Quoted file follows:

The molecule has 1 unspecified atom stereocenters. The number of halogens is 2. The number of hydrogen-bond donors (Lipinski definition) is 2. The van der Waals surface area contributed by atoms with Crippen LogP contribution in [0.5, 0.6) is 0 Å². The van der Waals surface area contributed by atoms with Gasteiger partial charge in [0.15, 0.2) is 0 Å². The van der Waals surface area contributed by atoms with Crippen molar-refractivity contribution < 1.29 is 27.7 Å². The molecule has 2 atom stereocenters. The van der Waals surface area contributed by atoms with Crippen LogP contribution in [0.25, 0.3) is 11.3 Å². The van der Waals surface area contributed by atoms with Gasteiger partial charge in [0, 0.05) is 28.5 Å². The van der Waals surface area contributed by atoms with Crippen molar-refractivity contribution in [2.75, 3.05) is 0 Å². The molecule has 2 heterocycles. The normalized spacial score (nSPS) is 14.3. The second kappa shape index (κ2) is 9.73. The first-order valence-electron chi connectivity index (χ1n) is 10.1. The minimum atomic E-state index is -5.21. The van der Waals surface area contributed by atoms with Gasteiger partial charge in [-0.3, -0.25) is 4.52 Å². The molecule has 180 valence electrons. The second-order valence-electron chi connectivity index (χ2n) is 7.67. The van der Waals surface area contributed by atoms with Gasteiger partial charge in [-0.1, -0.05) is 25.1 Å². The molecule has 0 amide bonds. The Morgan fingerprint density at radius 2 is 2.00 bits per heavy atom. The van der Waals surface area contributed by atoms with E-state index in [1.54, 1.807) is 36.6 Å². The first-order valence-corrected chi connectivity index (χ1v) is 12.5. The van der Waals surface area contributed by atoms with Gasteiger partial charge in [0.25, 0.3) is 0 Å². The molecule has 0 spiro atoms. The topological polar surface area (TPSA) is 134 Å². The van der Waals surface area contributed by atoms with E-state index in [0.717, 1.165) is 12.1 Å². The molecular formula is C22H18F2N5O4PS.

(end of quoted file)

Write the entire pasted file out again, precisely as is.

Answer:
The molecule has 1 unspecified atom stereocenters. The number of halogens is 2. The number of hydrogen-bond donors (Lipinski definition) is 2. The van der Waals surface area contributed by atoms with Crippen LogP contribution in [0.5, 0.6) is 0 Å². The van der Waals surface area contributed by atoms with Gasteiger partial charge in [0.15, 0.2) is 0 Å². The van der Waals surface area contributed by atoms with Crippen molar-refractivity contribution < 1.29 is 27.7 Å². The molecule has 2 atom stereocenters. The van der Waals surface area contributed by atoms with Crippen LogP contribution in [0.25, 0.3) is 11.3 Å². The van der Waals surface area contributed by atoms with Gasteiger partial charge in [0, 0.05) is 28.5 Å². The van der Waals surface area contributed by atoms with Crippen molar-refractivity contribution in [2.75, 3.05) is 0 Å². The molecule has 2 heterocycles. The normalized spacial score (nSPS) is 14.3. The second kappa shape index (κ2) is 9.73. The first-order valence-electron chi connectivity index (χ1n) is 10.1. The minimum atomic E-state index is -5.21. The van der Waals surface area contributed by atoms with Gasteiger partial charge in [-0.3, -0.25) is 4.52 Å². The molecule has 180 valence electrons. The second-order valence-electron chi connectivity index (χ2n) is 7.67. The van der Waals surface area contributed by atoms with Gasteiger partial charge in [-0.1, -0.05) is 25.1 Å². The molecule has 0 amide bonds. The Morgan fingerprint density at radius 2 is 2.00 bits per heavy atom. The van der Waals surface area contributed by atoms with E-state index in [1.54, 1.807) is 36.6 Å². The first-order valence-corrected chi connectivity index (χ1v) is 12.5. The van der Waals surface area contributed by atoms with Gasteiger partial charge in [0.25, 0.3) is 0 Å². The molecule has 0 spiro atoms. The topological polar surface area (TPSA) is 134 Å². The van der Waals surface area contributed by atoms with E-state index in [0.717, 1.165) is 12.1 Å². The molecular formula is C22H18F2N5O4PS.